Boomerangst: Turning Dilemmas Into Discoveries – Mixed Marriages
Here, parents worry that a blended marriage may mean lost cultural traditions
Q. Our daughter just became engaged to a young man from a different culture. We are East Indian and her fiancée and his family are Chinese. My husband and I like him quite a lot, but we are also concerned that our traditions will be lost in this marriage. They are both well educated, but we worry about how their children will be brought up. Will they be Indian or Chinese? We did not say much when they were dating, but now we wonder if we should have. Do we have a right to express our concerns? We do not want to alienate either of them. How can we proceed?
A. Your concern is understandable and this is a complex and multi-layered issue. But you have to start somewhere. Basically, how you begin the conversation depends on the kind of relationship you have with your daughter. Are you usually open and frank with each other, or has communication been more formal and reserved over the years? You can’t suddenly expect to tackle the issues head-on if that’s not been your approach in the past, says Dr. Carl James, a York University professor and sociologist who specializes in race and ethnic relations.
“This is a very, very common concern among parents of inter-racial marriages,” says Dr. James. “Gender is an issue. Culture is an issue. Language is an issue. But you can only have a frank discussion if that’s the kind of relationship you’ve had all along. If it’s not, you’ll need to tread very lightly or risk alienating, or even losing, your daughter.”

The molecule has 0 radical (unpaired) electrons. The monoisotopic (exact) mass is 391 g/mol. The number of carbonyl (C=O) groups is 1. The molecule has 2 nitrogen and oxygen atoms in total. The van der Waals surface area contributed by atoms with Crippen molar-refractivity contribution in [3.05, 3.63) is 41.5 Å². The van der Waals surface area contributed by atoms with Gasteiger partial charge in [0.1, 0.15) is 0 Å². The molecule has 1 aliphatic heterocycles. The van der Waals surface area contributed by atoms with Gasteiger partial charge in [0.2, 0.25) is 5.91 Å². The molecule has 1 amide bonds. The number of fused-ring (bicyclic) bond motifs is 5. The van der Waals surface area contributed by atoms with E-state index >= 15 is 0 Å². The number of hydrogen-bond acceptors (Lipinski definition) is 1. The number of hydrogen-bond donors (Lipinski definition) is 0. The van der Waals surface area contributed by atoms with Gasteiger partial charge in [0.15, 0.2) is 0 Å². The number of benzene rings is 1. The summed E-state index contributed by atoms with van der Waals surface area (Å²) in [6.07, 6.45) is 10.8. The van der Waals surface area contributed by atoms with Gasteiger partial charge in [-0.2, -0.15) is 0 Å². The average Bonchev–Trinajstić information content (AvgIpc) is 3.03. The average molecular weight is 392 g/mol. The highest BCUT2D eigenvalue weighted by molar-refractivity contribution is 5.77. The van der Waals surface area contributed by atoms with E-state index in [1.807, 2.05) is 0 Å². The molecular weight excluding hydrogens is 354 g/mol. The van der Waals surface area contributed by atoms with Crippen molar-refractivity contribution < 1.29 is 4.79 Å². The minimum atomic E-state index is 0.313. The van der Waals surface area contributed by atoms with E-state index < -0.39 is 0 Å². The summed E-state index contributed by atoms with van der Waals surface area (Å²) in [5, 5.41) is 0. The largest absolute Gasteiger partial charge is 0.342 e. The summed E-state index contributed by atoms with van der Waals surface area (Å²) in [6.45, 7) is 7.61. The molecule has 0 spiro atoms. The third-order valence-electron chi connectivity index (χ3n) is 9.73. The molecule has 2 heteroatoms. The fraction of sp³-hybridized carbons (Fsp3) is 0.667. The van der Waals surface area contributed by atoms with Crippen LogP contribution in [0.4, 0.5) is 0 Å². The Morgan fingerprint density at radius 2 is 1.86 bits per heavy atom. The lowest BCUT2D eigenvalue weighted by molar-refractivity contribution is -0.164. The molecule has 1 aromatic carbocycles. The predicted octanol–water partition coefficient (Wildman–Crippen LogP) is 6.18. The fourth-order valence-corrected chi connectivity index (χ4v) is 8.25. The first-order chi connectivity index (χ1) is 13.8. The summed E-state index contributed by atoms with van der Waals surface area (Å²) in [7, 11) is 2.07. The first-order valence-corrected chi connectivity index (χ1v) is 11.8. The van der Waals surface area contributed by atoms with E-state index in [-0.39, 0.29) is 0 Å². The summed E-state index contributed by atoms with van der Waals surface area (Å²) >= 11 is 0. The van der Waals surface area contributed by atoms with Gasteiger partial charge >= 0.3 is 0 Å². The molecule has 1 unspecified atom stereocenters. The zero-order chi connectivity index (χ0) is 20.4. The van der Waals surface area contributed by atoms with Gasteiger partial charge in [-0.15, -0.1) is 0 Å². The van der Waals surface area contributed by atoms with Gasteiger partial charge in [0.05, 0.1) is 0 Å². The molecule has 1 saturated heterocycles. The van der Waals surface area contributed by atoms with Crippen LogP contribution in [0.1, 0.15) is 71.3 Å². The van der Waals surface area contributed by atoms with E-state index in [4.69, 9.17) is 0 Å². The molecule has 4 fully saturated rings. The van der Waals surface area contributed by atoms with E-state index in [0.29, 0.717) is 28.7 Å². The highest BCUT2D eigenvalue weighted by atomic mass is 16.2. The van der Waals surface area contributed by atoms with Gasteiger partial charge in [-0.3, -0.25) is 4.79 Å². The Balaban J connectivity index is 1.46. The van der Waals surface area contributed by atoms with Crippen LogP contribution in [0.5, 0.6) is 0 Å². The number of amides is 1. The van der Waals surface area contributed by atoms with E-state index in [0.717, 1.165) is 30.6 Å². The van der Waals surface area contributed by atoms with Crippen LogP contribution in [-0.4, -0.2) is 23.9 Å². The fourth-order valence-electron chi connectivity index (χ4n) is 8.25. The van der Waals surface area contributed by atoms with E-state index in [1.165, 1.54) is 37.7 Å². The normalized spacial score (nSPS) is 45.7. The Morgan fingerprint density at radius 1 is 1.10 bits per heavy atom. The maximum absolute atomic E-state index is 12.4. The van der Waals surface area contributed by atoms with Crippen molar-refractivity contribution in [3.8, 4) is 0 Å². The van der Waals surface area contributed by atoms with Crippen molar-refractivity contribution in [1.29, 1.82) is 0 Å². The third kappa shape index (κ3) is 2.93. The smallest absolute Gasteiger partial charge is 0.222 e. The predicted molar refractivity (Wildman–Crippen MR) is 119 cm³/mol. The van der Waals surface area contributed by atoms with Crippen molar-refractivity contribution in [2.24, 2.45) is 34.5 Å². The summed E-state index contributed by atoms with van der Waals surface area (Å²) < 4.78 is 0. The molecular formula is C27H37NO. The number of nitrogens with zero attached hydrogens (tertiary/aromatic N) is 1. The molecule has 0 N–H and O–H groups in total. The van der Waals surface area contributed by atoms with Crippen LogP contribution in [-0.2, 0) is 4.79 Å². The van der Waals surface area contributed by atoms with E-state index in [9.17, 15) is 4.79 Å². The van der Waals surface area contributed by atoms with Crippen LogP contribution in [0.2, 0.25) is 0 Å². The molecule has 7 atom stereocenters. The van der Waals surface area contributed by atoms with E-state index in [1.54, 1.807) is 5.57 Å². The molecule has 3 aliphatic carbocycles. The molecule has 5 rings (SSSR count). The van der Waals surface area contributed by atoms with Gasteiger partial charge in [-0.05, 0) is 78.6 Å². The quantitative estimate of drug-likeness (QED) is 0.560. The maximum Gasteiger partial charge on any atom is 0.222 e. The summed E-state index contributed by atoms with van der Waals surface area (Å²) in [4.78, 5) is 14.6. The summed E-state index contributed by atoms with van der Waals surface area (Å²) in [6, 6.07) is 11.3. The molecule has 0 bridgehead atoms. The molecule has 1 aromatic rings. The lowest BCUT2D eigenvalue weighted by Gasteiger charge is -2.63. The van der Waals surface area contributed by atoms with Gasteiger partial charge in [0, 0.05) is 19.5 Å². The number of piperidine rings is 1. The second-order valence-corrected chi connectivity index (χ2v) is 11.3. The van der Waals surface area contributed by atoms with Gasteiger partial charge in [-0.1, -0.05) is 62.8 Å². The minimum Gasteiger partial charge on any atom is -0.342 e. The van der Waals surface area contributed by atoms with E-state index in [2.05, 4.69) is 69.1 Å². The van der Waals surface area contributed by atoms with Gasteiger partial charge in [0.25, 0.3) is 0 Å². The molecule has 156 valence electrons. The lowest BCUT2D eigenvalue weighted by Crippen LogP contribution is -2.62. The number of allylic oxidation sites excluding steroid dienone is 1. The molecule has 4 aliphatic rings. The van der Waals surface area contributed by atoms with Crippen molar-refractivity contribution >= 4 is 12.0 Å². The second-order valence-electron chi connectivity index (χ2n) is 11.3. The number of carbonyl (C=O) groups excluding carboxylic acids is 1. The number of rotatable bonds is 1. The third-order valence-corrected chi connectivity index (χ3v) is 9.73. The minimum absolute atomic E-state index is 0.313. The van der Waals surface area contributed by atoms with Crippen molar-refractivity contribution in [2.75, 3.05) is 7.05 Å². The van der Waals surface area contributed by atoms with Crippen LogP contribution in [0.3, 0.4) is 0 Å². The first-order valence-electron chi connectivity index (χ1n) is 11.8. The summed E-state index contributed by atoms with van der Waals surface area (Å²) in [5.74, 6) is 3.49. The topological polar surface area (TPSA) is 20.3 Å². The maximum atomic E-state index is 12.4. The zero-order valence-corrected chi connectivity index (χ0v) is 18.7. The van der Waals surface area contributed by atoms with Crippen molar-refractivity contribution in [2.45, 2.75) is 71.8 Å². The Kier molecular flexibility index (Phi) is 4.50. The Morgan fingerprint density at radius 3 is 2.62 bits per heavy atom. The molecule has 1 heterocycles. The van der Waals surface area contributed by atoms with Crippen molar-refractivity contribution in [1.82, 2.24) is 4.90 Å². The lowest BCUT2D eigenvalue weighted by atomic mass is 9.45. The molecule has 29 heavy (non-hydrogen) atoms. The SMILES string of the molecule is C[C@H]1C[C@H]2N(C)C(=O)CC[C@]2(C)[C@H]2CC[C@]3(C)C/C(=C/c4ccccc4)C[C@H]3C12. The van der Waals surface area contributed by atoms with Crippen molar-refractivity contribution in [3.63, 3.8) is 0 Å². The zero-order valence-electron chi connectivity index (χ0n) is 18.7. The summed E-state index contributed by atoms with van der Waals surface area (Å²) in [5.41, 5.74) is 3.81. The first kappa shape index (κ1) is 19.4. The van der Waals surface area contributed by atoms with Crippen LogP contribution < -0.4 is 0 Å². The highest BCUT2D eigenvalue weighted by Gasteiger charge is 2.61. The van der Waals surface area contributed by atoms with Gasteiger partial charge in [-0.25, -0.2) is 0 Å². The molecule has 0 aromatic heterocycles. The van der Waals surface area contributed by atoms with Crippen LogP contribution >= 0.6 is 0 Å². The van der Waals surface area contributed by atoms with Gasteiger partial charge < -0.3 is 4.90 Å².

One thing is certain. Your situation is not unique. The number of couples in mixed race unions has been on the rise in Canada since the early 1990s, according to Statistics Canada. Between 2001 and 2006, interracial marriages grew by a whopping 33 per cent – more than five times the growth for all couples (6 per cent).
“I suspect this is mostly about the anxiety over what might be lost, more than anything else,” says Dr. James. “Hopefully your daughter will offer some reassurance that your expectations for the future will not go out the window with this marriage. Children are parents’ ‘investments’ in the future and it’s natural to wonder what they can count on. Parents also wonder if their grandchildren will experience racism growing up. Some of their concern may also be based on a desire to protect them from that.”
Another way to start the conversation, he suggests, is to have a highly-trusted family member or peer broach the subject with your daughter, basically posing the question, “have you considered how your parents might be thinking about this?”
This is a complex dilemma, but open communication about expectations – for all of you – is a good first step, no matter how you get there. And remember, every marriage encounters pressures due to differences, whether it’s Indian and Chinese, upper-class and lower-class, Catholic and Protestant, or rural and urban. The better you can “negotiate differences,” and the more skilled you are at doing it, the happier everyone will be.
A professional journalist for more than 25 years, Diane Sewell has written for some of the top newspapers and magazines in Canada and is a Baby Boomer herself.